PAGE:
Between paying rent, attempting to eat healthy, and working in sedentary jobs, Millennials usually have scant time or resources to devote to exercising. Commuting to work, eating processed foods, and a lack of sleep also contribute to poor health. And don’t forget that many Millennials have significant student loan debt, which may also cause them to skimp on gym fees. Now, there are definitely exceptions to this rule: some people earn enough to live on their own and have flexible jobs, don’t have student loan debt, work in jobs that are not as sedentary and are just extremely good at managing their time and making exercise work.
For the vast majority of us, however, we need the office jobs to stay afloat. Daily commute times, the reality of paying our bills on time, and the stress of life can make exercise an out of reach activity. Our culture teaches us that we only exercise if we’re running, playing competitive sports, or putting in hours at the gym. Exercise is then seen as a tool for looking beautiful, losing weight, or increasing muscle mass. Instead, we should see exercise as a way to stay healthy, stave off depression and anxiety, and reduce the risk of diseases such as diabetes.
“There are so many benefits [to exercise],” says Natalia Porras, yoga instructor from Buenos Aires, Argentina. “Humans are the only animals that have back problems. I have so many students that seek yoga because of back pain, and many times that back pain has to do with a sedentary life, extensive periods of time sitting down [and] bad posture.”
According to the instructor, somebody living a sedentary life will eventually have a weak body as they are not using their muscles as often as they should. “That is just one of the many contradictions of our modern life style, and as time progresses, we find that even walking is a difficult activity,” she adds.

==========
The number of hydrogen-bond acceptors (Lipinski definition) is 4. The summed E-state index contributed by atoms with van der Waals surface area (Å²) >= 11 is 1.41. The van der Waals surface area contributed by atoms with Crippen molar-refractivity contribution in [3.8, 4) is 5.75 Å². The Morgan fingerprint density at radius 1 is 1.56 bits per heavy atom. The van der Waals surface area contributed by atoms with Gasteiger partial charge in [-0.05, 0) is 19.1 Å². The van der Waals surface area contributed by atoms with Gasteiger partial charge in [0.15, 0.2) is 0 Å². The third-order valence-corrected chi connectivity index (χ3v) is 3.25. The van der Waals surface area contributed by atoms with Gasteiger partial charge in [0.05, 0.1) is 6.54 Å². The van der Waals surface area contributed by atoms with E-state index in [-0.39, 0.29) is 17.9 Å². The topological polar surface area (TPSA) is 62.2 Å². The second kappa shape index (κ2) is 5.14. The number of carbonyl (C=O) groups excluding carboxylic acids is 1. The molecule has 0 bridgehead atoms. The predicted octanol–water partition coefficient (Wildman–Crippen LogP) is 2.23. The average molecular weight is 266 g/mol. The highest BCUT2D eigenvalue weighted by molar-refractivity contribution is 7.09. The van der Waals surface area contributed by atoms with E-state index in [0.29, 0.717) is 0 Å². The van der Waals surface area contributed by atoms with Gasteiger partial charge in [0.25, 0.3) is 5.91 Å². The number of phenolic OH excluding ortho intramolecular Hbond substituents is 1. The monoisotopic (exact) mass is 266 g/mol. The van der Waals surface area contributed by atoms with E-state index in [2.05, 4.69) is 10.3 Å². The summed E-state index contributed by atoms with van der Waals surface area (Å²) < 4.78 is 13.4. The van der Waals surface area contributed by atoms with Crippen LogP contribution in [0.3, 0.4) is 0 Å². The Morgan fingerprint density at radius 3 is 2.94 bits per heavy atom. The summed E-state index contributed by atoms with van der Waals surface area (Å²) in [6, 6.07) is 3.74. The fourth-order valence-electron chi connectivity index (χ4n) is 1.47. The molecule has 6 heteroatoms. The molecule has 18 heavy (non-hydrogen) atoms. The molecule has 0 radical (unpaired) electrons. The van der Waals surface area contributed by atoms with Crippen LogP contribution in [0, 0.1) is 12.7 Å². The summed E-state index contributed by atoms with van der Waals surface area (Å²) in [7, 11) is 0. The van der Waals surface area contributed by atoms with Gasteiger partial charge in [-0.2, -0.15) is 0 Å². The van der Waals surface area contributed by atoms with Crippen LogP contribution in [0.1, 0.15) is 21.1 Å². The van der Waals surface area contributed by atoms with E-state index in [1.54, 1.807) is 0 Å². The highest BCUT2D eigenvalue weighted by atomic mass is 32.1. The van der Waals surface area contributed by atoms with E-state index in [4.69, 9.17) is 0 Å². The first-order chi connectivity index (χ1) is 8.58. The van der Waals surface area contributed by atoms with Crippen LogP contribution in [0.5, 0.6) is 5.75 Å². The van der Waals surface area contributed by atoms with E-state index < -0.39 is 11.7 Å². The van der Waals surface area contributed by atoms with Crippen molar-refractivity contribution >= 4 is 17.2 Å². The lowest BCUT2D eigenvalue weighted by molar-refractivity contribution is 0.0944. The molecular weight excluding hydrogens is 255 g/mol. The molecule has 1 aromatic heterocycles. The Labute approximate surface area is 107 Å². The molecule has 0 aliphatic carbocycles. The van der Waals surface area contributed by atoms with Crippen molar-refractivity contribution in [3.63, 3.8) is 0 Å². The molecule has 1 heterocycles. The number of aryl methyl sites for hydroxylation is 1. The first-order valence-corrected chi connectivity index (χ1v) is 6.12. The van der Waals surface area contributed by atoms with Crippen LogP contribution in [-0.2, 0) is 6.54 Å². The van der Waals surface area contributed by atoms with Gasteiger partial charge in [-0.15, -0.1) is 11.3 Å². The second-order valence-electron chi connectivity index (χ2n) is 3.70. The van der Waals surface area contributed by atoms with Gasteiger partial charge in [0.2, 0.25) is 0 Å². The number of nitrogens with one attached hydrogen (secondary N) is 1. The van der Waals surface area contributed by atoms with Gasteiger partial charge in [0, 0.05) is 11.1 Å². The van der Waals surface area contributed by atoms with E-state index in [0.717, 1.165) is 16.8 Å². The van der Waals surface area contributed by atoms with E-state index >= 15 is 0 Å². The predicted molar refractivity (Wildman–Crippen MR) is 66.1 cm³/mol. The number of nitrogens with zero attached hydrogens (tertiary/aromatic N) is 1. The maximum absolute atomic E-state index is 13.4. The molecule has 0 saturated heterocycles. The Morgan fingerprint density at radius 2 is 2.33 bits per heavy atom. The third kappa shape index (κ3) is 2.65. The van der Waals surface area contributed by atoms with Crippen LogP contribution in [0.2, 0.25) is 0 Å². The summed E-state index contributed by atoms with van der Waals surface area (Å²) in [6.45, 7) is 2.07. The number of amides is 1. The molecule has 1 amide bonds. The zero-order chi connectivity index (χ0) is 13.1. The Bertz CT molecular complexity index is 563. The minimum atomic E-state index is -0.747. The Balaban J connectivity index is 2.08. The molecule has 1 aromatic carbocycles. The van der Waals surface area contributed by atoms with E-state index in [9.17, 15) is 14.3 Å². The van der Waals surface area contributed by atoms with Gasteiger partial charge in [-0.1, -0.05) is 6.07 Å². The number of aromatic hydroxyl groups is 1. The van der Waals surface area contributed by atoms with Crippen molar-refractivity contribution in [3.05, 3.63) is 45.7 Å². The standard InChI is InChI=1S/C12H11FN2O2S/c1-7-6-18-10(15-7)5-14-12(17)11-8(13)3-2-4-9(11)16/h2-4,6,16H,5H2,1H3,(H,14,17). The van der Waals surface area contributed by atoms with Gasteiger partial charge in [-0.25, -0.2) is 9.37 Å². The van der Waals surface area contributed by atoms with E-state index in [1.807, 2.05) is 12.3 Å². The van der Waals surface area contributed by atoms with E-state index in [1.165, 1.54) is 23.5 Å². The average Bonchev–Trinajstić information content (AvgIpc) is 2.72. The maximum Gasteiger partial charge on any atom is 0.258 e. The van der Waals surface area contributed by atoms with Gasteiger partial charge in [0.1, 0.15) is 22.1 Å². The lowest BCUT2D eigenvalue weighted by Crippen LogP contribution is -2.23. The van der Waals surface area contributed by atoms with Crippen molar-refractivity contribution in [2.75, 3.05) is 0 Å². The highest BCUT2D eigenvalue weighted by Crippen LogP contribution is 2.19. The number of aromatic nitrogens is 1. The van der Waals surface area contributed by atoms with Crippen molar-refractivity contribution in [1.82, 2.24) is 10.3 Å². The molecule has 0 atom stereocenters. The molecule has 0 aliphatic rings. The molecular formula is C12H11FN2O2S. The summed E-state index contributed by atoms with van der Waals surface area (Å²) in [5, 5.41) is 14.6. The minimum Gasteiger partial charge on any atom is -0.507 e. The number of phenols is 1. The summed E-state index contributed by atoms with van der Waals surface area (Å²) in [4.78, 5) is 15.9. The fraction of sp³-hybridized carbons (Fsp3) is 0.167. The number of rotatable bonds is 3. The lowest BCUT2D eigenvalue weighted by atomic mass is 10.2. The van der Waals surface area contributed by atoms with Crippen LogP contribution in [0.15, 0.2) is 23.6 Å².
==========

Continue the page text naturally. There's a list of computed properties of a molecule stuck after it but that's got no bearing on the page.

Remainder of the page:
Most people spend long periods of time in front of a computer, and for this reason alone, Porras urges everyone to have some sort of physical activity. “This is the only way we can compensate for that sedentary life and keep our body and mind healthy,” she says.
If you can’t afford taking a class of some sort, here are a few ways to get moving:
- Office stretches: these stretches help those who have to sit at their desk all day. They’re easy to do while sitting down or even when you’re in the cafeteria.
- Take the stairs: if you work in a large building, it could help you to skip the elevator once in a while. If you haven’t exercised in a while, you can start by doing this for one or two floors and then move on up as you get more fit.
- Do the four-minute workout in the morning: the Center for Disease Control has a list that recommends the minimum amount of exercise you need if you do light, moderate, and vigorous intensity workouts. If you pay close attention, the more vigorous an activity is, the less time you seemingly need to dedicate to your routine. The four-minute workout isn’t a solution, but it’s probably a good starting point.
- Get out early: if you live in an urban area, maybe you can get out of the subway or bus one or two stops before and walk the rest of the way. If you drive, you can park farther away and walk a few more steps.
- Take a walk during your break: many people who work in offices are familiar with the coffee break. Some offices may also offer sweets, donuts, and other junk foods during these breaks, which can cause you to gain weight. You can try turning your coffee break into a walking break. If you really need your caffeine, consider buying a thermos or reusable coffee cup so you can walk while sipping your coffee.
“Once my students begin to practice regularly, their life makes a shift in which I really don’t have to say anything, they just experience it by themselves,” she says. “I constantly hear my students say, ‘I don’t know how I went an entire life without yoga.’ It becomes like a drug, a good one, where you just can’t imagine a life without it, and as soon as one stops practicing, you immediately feel something is missing in your life. Once you get moving and become more mindful of your body, it opens a door to the journey of overall well-being.”
If you’re like most people, you might not get this shift in mentality from a simple addition to your routine alone, but incorporating a few more movements into your daily life will certainly help you live a healthier life.
Written by Ingrid Cruz